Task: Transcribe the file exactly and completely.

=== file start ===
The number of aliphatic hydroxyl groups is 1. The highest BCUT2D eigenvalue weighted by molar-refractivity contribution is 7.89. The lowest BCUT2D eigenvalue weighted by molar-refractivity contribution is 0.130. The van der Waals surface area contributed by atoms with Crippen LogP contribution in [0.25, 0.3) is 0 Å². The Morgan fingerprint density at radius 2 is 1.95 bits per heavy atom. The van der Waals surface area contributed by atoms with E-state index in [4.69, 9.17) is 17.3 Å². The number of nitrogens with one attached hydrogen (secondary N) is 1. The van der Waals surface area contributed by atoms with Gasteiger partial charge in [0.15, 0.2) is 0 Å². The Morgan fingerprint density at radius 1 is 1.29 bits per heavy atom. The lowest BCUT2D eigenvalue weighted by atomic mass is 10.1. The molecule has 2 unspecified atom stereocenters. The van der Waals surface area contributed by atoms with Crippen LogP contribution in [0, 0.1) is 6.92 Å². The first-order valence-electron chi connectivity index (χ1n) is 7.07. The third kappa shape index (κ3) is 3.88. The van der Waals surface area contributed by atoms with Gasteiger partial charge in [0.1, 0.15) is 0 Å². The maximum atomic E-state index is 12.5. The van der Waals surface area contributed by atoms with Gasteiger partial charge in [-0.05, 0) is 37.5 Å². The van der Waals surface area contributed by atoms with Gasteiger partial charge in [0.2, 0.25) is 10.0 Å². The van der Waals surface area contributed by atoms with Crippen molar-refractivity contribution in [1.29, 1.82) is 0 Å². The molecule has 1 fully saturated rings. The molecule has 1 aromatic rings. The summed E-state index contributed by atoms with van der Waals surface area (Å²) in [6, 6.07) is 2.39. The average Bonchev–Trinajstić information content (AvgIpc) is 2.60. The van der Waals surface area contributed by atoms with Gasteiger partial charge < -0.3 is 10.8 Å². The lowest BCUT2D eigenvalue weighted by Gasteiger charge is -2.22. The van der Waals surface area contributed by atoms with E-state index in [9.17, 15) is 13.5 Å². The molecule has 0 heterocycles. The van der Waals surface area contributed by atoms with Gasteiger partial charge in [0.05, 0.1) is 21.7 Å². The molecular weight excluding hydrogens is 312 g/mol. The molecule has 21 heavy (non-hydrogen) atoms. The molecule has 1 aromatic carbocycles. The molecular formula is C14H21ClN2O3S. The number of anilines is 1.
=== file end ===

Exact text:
The number of aliphatic hydroxyl groups is 1. The highest BCUT2D eigenvalue weighted by molar-refractivity contribution is 7.89. The lowest BCUT2D eigenvalue weighted by molar-refractivity contribution is 0.130. The van der Waals surface area contributed by atoms with Crippen LogP contribution in [0.25, 0.3) is 0 Å². The Morgan fingerprint density at radius 2 is 1.95 bits per heavy atom. The van der Waals surface area contributed by atoms with E-state index in [4.69, 9.17) is 17.3 Å². The number of nitrogens with one attached hydrogen (secondary N) is 1. The van der Waals surface area contributed by atoms with Gasteiger partial charge in [0.15, 0.2) is 0 Å². The Morgan fingerprint density at radius 1 is 1.29 bits per heavy atom. The lowest BCUT2D eigenvalue weighted by atomic mass is 10.1. The molecule has 2 unspecified atom stereocenters. The van der Waals surface area contributed by atoms with Crippen LogP contribution in [0, 0.1) is 6.92 Å². The first-order valence-electron chi connectivity index (χ1n) is 7.07. The third kappa shape index (κ3) is 3.88. The van der Waals surface area contributed by atoms with Gasteiger partial charge in [0.1, 0.15) is 0 Å². The maximum atomic E-state index is 12.5. The van der Waals surface area contributed by atoms with Gasteiger partial charge in [-0.05, 0) is 37.5 Å². The van der Waals surface area contributed by atoms with Gasteiger partial charge in [0.2, 0.25) is 10.0 Å². The van der Waals surface area contributed by atoms with Crippen molar-refractivity contribution in [1.29, 1.82) is 0 Å². The molecule has 1 fully saturated rings. The molecule has 1 aromatic rings. The summed E-state index contributed by atoms with van der Waals surface area (Å²) in [6, 6.07) is 2.39. The average Bonchev–Trinajstić information content (AvgIpc) is 2.60. The van der Waals surface area contributed by atoms with Gasteiger partial charge < -0.3 is 10.8 Å². The lowest BCUT2D eigenvalue weighted by Gasteiger charge is -2.22. The van der Waals surface area contributed by atoms with E-state index in [9.17, 15) is 13.5 Å². The molecule has 0 heterocycles. The van der Waals surface area contributed by atoms with Gasteiger partial charge in [0.05, 0.1) is 21.7 Å². The molecular weight excluding hydrogens is 312 g/mol. The molecule has 21 heavy (non-hydrogen) atoms. The molecule has 1 aromatic carbocycles. The molecular formula is C14H21ClN2O3S. The number of anilines is 1.